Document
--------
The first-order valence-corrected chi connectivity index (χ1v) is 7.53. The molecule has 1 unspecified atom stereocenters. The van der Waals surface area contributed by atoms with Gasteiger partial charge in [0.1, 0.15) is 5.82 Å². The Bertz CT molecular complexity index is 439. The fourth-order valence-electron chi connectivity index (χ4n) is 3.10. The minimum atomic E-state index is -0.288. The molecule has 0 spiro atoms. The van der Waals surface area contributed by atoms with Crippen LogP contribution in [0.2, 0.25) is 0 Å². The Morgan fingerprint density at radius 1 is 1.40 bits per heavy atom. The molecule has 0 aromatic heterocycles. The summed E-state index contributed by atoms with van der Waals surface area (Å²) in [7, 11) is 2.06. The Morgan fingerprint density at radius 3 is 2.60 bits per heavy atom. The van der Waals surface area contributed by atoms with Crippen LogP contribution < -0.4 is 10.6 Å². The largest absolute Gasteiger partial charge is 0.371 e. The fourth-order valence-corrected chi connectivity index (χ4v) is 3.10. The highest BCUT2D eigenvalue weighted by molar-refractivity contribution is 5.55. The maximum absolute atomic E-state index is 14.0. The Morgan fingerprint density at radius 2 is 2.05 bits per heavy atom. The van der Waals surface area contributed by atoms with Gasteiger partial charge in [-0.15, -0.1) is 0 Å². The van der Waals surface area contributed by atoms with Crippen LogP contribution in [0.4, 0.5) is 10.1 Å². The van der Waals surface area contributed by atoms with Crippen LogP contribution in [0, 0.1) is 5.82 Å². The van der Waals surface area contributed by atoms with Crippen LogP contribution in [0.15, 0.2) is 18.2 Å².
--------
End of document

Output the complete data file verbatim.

The first-order valence-corrected chi connectivity index (χ1v) is 7.53. The molecule has 1 unspecified atom stereocenters. The van der Waals surface area contributed by atoms with Gasteiger partial charge in [0.1, 0.15) is 5.82 Å². The Bertz CT molecular complexity index is 439. The fourth-order valence-electron chi connectivity index (χ4n) is 3.10. The minimum atomic E-state index is -0.288. The molecule has 0 spiro atoms. The van der Waals surface area contributed by atoms with Crippen LogP contribution in [0.2, 0.25) is 0 Å². The Morgan fingerprint density at radius 1 is 1.40 bits per heavy atom. The molecule has 0 aromatic heterocycles. The summed E-state index contributed by atoms with van der Waals surface area (Å²) in [7, 11) is 2.06. The Morgan fingerprint density at radius 3 is 2.60 bits per heavy atom. The van der Waals surface area contributed by atoms with Crippen LogP contribution < -0.4 is 10.6 Å². The largest absolute Gasteiger partial charge is 0.371 e. The fourth-order valence-corrected chi connectivity index (χ4v) is 3.10. The highest BCUT2D eigenvalue weighted by molar-refractivity contribution is 5.55. The maximum absolute atomic E-state index is 14.0. The Morgan fingerprint density at radius 2 is 2.05 bits per heavy atom. The van der Waals surface area contributed by atoms with Gasteiger partial charge in [-0.15, -0.1) is 0 Å². The van der Waals surface area contributed by atoms with Crippen LogP contribution in [0.4, 0.5) is 10.1 Å². The van der Waals surface area contributed by atoms with Crippen LogP contribution in [0, 0.1) is 5.82 Å². The van der Waals surface area contributed by atoms with Crippen LogP contribution in [0.15, 0.2) is 18.2 Å².